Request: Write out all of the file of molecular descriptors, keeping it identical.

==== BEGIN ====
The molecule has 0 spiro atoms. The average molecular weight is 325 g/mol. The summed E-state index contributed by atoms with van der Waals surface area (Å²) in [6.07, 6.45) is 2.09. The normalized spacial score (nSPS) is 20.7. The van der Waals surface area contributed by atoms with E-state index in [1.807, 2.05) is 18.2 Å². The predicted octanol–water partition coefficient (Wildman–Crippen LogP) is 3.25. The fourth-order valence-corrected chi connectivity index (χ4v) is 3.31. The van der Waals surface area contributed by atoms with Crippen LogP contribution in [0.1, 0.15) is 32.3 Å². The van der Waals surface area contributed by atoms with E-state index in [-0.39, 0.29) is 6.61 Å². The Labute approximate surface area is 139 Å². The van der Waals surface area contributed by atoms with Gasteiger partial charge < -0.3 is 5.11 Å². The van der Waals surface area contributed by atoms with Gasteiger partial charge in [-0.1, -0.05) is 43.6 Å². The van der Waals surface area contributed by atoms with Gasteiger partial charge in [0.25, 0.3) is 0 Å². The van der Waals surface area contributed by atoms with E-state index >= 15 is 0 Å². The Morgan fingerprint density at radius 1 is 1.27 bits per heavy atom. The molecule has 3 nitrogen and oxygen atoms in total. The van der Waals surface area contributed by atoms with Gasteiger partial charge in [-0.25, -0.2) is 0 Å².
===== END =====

The molecule has 0 spiro atoms. The average molecular weight is 325 g/mol. The summed E-state index contributed by atoms with van der Waals surface area (Å²) in [6.07, 6.45) is 2.09. The normalized spacial score (nSPS) is 20.7. The van der Waals surface area contributed by atoms with E-state index in [1.807, 2.05) is 18.2 Å². The predicted octanol–water partition coefficient (Wildman–Crippen LogP) is 3.25. The fourth-order valence-corrected chi connectivity index (χ4v) is 3.31. The van der Waals surface area contributed by atoms with Crippen LogP contribution in [0.1, 0.15) is 32.3 Å². The van der Waals surface area contributed by atoms with E-state index in [-0.39, 0.29) is 6.61 Å². The Labute approximate surface area is 139 Å². The van der Waals surface area contributed by atoms with Gasteiger partial charge < -0.3 is 5.11 Å². The van der Waals surface area contributed by atoms with Gasteiger partial charge in [-0.1, -0.05) is 43.6 Å². The van der Waals surface area contributed by atoms with Gasteiger partial charge in [0.25, 0.3) is 0 Å². The van der Waals surface area contributed by atoms with E-state index >= 15 is 0 Å². The Morgan fingerprint density at radius 1 is 1.27 bits per heavy atom. The molecule has 3 nitrogen and oxygen atoms in total. The van der Waals surface area contributed by atoms with Gasteiger partial charge in [-0.25, -0.2) is 0 Å².